Gardaí in Cork earn least overtime pay in country

Gardaí in Cork earn the least amount of overtime pay in the entire country.

New figures published by An Garda Síochána show the three Garda divisions in Cork city and county spend proportionately the least of any of the 28 divisions in the country on overtime Cork West recorded the lowest overtime bill last year with spending of just under €370,000, leaving Gardaí stationed there with annual overtime earnings of just €1,316.

The overtime bill for all Cork city and county in 2016 was just over €2 million with gardaí in the city earning €1,775 on average and those in Cork North on €1,831.

In contrast, Gardaí in Dublin North Central ran up an overtime bill of €10.2m in 2016 averaging extra pay of almost €16,700 each.

The high overtime budget is largely due to Dublin’s north inner city being the location for many of the fatal shootings associated with the bloody Kinahan-Hutch gangland feud.

The latest figures show Garda overtime pay soared by 61% to over €90m last year with Gardaí earning an average of almost €7,000 each for working extra hours.

Some Gardaí would have earned considerably higher amounts as overtime is restricted to members at garda, sergeant and inspector rank. In 2015, the highest earning rank-and-file garda topped up his basic pay with almost €63,000 in overtime.

Gardaí maintain the sharp increase in overtime in 2016 is due to extra patrols introduced in response to a bloody gangland feud in Dublin and targeted operations against organised crime and burglary gangs, as well as increased port security and anti-terrorism measures.

The biggest overtime bill last year was amassed by Gardaí attached to specialist units such as the National Drug and Organised Crime Bureau, which came in at €21.1m. The highest average overtime earnings outside Dublin was in Louth at just under €8,100.

The overtime bill for civilian staff in the force also soared last year, almost doubling to top €1m for the first time.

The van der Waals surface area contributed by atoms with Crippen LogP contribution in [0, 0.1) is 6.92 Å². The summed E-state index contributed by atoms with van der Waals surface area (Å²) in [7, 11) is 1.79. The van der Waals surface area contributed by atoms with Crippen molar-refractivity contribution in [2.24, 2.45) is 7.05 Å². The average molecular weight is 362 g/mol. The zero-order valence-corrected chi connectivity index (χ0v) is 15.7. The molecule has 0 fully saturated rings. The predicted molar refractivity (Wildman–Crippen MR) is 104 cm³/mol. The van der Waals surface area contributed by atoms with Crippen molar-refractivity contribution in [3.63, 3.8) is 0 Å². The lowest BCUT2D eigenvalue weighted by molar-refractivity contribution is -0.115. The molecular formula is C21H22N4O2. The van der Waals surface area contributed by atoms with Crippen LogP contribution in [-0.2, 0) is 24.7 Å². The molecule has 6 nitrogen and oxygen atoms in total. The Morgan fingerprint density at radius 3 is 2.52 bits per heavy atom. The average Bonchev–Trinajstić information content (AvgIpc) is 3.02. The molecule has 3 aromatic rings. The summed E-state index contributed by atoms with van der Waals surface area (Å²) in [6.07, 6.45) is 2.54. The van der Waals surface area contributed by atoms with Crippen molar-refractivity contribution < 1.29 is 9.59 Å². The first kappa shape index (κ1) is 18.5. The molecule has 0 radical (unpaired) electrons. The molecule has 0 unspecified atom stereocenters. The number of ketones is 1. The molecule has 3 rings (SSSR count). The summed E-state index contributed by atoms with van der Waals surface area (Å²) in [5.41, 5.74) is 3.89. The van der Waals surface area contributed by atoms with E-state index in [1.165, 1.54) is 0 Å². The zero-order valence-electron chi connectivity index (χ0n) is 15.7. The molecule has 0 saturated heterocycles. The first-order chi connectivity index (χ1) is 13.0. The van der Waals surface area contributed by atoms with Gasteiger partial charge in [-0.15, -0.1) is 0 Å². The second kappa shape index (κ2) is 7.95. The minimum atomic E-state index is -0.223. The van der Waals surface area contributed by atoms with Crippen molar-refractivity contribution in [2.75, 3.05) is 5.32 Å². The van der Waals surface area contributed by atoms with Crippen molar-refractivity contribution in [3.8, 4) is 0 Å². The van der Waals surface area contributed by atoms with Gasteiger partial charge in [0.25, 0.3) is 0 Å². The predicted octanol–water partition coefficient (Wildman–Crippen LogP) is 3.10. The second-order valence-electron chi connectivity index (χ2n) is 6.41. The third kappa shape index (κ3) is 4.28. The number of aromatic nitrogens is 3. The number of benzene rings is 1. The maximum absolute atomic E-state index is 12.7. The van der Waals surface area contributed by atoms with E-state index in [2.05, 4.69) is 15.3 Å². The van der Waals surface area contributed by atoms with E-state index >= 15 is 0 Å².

In its recent 2017 spending review the Department of Public Expenditure said the Garda overtime bill should be slashed to bring it to “sustainable levels”.

Overtime costs now account for 9.3% of the Garda payroll budget but officials believe it should be brought down to 4%-5% in line with the international norms for police forces.

“There is a risk that the existing high levels of overtime will become embedded in the system,” they warned.

The current basic overtime rate is €24.10 per hour for Gardaí recruited before April 1995 and between €15.74 and €25.90 for newer recruits based on service.

The Department of Public Expenditure and Reform claims greater civilianisation of the force will help reduce overtime costs as will greater use of technology, reduced attendance in courts, better co-ordinated rosters and reduced sick leave.

In a recent circular the Garda Representative Association said overtime had always been “an important source of additional remuneration for frontline Gardaí” but claimed pay cuts had reduced the attractiveness of working extra hours.

The GRA also claims the requirement to pay pension levies on overtime pay is “particularly unpalatable”.

A Garda spokesperson said there would always be a need for a certain level of overtime to allow the force flexibility when responding to circumstances that require additional resources for specific operations.

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